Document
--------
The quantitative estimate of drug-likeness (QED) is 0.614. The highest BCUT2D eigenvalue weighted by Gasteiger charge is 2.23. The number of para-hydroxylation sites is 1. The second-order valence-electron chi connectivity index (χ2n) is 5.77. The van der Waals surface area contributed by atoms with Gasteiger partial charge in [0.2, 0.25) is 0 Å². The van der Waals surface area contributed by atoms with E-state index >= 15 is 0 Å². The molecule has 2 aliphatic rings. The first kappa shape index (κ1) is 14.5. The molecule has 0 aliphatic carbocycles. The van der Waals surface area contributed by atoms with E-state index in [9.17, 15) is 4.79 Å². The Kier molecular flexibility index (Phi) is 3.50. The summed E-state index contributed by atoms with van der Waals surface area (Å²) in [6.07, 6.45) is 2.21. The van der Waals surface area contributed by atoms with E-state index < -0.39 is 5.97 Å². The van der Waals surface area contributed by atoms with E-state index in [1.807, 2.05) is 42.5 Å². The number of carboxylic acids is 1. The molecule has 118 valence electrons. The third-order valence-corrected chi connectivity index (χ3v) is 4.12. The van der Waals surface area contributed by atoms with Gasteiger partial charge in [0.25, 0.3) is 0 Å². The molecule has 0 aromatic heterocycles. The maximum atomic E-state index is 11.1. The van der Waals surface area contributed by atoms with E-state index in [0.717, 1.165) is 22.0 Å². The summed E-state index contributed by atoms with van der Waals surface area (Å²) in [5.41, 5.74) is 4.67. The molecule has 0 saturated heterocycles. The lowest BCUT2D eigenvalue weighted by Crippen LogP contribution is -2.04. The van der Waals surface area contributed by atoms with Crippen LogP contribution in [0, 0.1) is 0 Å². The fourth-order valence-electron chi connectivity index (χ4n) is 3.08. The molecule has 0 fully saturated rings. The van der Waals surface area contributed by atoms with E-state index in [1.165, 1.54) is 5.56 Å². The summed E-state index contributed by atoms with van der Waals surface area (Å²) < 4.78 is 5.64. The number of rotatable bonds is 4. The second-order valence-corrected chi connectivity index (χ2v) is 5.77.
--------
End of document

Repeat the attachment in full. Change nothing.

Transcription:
The quantitative estimate of drug-likeness (QED) is 0.614. The highest BCUT2D eigenvalue weighted by Gasteiger charge is 2.23. The number of para-hydroxylation sites is 1. The second-order valence-electron chi connectivity index (χ2n) is 5.77. The van der Waals surface area contributed by atoms with Gasteiger partial charge in [0.2, 0.25) is 0 Å². The van der Waals surface area contributed by atoms with E-state index >= 15 is 0 Å². The molecule has 2 aliphatic rings. The first kappa shape index (κ1) is 14.5. The molecule has 0 aliphatic carbocycles. The van der Waals surface area contributed by atoms with E-state index in [9.17, 15) is 4.79 Å². The Kier molecular flexibility index (Phi) is 3.50. The summed E-state index contributed by atoms with van der Waals surface area (Å²) in [6.07, 6.45) is 2.21. The van der Waals surface area contributed by atoms with E-state index < -0.39 is 5.97 Å². The van der Waals surface area contributed by atoms with E-state index in [1.807, 2.05) is 42.5 Å². The number of carboxylic acids is 1. The molecule has 118 valence electrons. The third-order valence-corrected chi connectivity index (χ3v) is 4.12. The van der Waals surface area contributed by atoms with Gasteiger partial charge in [0.25, 0.3) is 0 Å². The molecule has 0 aromatic heterocycles. The maximum atomic E-state index is 11.1. The van der Waals surface area contributed by atoms with E-state index in [0.717, 1.165) is 22.0 Å². The summed E-state index contributed by atoms with van der Waals surface area (Å²) in [5.41, 5.74) is 4.67. The molecule has 0 saturated heterocycles. The lowest BCUT2D eigenvalue weighted by Crippen LogP contribution is -2.04. The van der Waals surface area contributed by atoms with Crippen LogP contribution in [0, 0.1) is 0 Å². The fourth-order valence-electron chi connectivity index (χ4n) is 3.08. The molecule has 0 fully saturated rings. The van der Waals surface area contributed by atoms with E-state index in [1.165, 1.54) is 5.56 Å². The summed E-state index contributed by atoms with van der Waals surface area (Å²) < 4.78 is 5.64. The number of rotatable bonds is 4. The second-order valence-corrected chi connectivity index (χ2v) is 5.77.